The NHS is now offering a single app, enabling patients to connect with their GP practice over a phone, it has been announced.
All practices in England are due to be fully connected to the app by the end of June, according to plans. It has the ability to allow patients to access standard on-line facilities such as booking appointments and viewing medical records. They can also express preferences for the use of data for research and planning.
The app has been available since the beginning of the year and has been tested on 3,000 patients at 30 practices. However, most practices are not due to link to the app until April.
NHS England deputy chief executive Matthew Swindells said: “The NHS wants to empower the public to take more control of their own healthcare, and the new app, which has already been tested by more than 3,000 people, will put the NHS into the pocket of everyone in England, providing safe and secure access to trusted health information, 111 online, repeat prescriptions and GP appointments.
“Through the Long Term Plan we see the app as the digital front door into the NHS, for those who want to use it, and once rolled out we will continue to develop and enhance its offer to patients, making it the must have health app for everyone in England.”
GP leaders said the app was “significant and constructive.”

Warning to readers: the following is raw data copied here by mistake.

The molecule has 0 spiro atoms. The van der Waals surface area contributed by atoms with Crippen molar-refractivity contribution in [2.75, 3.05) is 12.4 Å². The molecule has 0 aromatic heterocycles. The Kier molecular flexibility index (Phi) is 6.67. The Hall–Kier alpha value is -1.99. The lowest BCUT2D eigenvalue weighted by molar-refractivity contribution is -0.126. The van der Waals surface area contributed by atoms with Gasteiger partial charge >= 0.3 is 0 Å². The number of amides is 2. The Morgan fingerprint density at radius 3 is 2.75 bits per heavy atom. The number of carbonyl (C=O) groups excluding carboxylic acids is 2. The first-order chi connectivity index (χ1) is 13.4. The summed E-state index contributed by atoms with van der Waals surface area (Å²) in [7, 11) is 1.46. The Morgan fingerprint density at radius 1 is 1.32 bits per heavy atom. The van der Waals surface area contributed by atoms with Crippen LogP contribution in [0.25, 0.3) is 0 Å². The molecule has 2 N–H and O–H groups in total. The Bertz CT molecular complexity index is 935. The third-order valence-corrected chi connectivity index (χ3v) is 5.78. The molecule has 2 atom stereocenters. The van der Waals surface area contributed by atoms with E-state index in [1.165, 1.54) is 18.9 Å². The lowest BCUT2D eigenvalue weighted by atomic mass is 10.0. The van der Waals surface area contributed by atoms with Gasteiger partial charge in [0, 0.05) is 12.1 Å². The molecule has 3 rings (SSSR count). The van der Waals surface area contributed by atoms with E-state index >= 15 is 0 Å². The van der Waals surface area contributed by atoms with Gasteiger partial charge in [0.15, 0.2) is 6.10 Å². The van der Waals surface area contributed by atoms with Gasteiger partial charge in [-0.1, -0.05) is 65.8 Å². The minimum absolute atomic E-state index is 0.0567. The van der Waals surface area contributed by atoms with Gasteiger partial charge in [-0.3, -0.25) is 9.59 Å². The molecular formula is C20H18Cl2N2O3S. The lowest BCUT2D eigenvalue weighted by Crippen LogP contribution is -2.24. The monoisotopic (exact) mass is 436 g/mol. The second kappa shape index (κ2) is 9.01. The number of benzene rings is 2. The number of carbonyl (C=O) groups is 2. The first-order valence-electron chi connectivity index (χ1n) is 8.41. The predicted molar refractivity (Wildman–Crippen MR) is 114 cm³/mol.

Royal College of GPs chair Professor Helen Stokes-Lampard said: “Many GP practices already offer patients a range of digital services, such as self-check-in desks and text message reminders for appointments, and electronic symptom checkers and email contact with their surgery. This app will certainly complement those initiatives, but we need to make sure that patients who do not have access to a smartphone – or are just not as tech-savvy – can continue to make bookings and access healthcare in more traditional ways.
“For those that do use it, adequate safeguards must be in place to ensure the utmost protection of patients’ personal data, especially as people’s confidential medical records will now be accessible via their mobile phones if they choose this option and therefore, potentially more vulnerable to security breaches.”